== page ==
670 F.2d 941
Arthur F. GOODE, III, Petitioner-Appellant,
Louie L. WAINWRIGHT, Secretary, Florida Department of
Offender Rehabilitation, and C. S. Strickland,
Superintendent, Florida State Prison at
Starke, Florida, Respondents-Appellees.
United States Court of Appeals,
Feb. 28, 1982.
Wilbur C. Smith, III, Fort Meyers, Fla., for petitioner-appellant.
Charles Corces, Jr., Asst. Atty. Gen., Tampa, Fla., for respondents-appellees.
Appeal from the United States District Court for the Middle District of Florida.
Before GODBOLD, Chief Judge, JOHNSON and ANDERSON, Circuit Judges.
GODBOLD, Chief Judge:
Petitioner is under sentence of death in Florida for first degree murder and is scheduled to be executed March 2, 1982, pursuant to a death warrant signed by the Governor of Florida on February 5, 1982.
The United States District Court for the Middle District of Florida denied a writ of habeas corpus February 25, 1982, granted a certificate of probable cause for appeal, and denied a stay of execution. Petitioner appealed to this court the same day and moved for a stay of execution.
Under the laws of our country petitioner is given the right to seek review in the federal courts of claims based upon our national Constitution and arising from his state court conviction. If he is denied relief in the federal district court the law gives him the right to appeal.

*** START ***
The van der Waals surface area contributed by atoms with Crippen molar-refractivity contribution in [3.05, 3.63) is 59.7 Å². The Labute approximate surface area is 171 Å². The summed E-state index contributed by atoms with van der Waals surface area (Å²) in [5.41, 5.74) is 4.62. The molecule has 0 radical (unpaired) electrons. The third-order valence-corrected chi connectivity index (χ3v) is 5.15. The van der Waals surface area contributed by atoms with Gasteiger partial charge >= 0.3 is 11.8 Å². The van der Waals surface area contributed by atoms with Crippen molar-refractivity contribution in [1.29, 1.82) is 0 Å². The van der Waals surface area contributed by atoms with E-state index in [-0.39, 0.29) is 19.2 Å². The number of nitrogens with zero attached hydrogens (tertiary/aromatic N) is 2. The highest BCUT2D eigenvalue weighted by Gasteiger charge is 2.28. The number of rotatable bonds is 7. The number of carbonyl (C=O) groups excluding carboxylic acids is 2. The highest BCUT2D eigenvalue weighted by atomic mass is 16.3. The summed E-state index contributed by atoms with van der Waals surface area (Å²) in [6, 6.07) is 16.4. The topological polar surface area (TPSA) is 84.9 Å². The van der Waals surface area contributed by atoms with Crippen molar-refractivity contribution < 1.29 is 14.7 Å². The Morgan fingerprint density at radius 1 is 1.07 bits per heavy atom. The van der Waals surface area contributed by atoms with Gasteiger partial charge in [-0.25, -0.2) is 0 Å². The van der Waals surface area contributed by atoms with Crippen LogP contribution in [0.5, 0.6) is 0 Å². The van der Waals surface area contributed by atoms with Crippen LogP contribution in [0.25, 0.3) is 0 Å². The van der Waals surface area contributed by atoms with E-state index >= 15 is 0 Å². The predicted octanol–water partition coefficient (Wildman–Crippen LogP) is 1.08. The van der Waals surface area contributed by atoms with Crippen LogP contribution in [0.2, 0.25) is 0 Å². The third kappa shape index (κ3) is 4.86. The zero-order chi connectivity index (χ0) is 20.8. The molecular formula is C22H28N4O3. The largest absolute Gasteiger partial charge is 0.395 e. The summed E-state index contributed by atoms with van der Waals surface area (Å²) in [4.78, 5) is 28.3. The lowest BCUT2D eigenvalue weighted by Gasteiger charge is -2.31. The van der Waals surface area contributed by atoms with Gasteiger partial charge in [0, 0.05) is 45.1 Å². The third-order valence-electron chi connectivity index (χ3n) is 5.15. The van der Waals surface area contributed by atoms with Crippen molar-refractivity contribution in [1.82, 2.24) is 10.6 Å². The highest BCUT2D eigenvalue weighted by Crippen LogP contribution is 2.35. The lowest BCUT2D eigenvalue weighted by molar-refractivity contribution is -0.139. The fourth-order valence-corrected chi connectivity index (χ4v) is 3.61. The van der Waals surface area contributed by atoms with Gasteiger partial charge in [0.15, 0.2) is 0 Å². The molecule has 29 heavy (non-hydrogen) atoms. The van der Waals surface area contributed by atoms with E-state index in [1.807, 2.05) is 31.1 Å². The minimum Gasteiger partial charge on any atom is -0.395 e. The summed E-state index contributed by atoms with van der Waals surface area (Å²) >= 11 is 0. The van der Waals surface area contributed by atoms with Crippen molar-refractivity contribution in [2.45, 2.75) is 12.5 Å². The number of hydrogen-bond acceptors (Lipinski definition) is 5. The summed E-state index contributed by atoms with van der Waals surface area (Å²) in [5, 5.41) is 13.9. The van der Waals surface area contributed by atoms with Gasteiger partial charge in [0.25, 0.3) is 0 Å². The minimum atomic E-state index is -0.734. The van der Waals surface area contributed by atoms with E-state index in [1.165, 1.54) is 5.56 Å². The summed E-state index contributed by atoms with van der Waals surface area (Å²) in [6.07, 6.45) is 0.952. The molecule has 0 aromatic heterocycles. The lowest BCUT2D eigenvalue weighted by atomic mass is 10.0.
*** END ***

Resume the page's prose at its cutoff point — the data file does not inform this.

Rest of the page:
There are sharply differing views over whether our law ought to provide that one convicted of crime in state court may obtain a second "collateral" review in federal courts of constitutional issues arising from his conviction. But the law of our country does provide for it, and federal court judges take an oath to carry out that law.
The petitioner has not abused the processes that our law makes available to him in the federal courts. His claims could not be presented in federal court until they had been presented to and denied by the courts of Florida; some were finally denied in state court litigation as late as November 1981,1 while others were denied as late as February 23, 1982. Petitioner filed his federal petition for habeas corpus in the Middle District of Florida on February 16, eleven days after the death warrant was signed. The district court conducted a non-evidentiary hearing February 23, and on February 25 issued a 25-page opinion denying the writ, granting a certificate that there was probable cause for appeal, and denying a stay of execution.2
The same day, February 25, petitioner appealed to this court. Appeal papers reached the members of the panel February 26.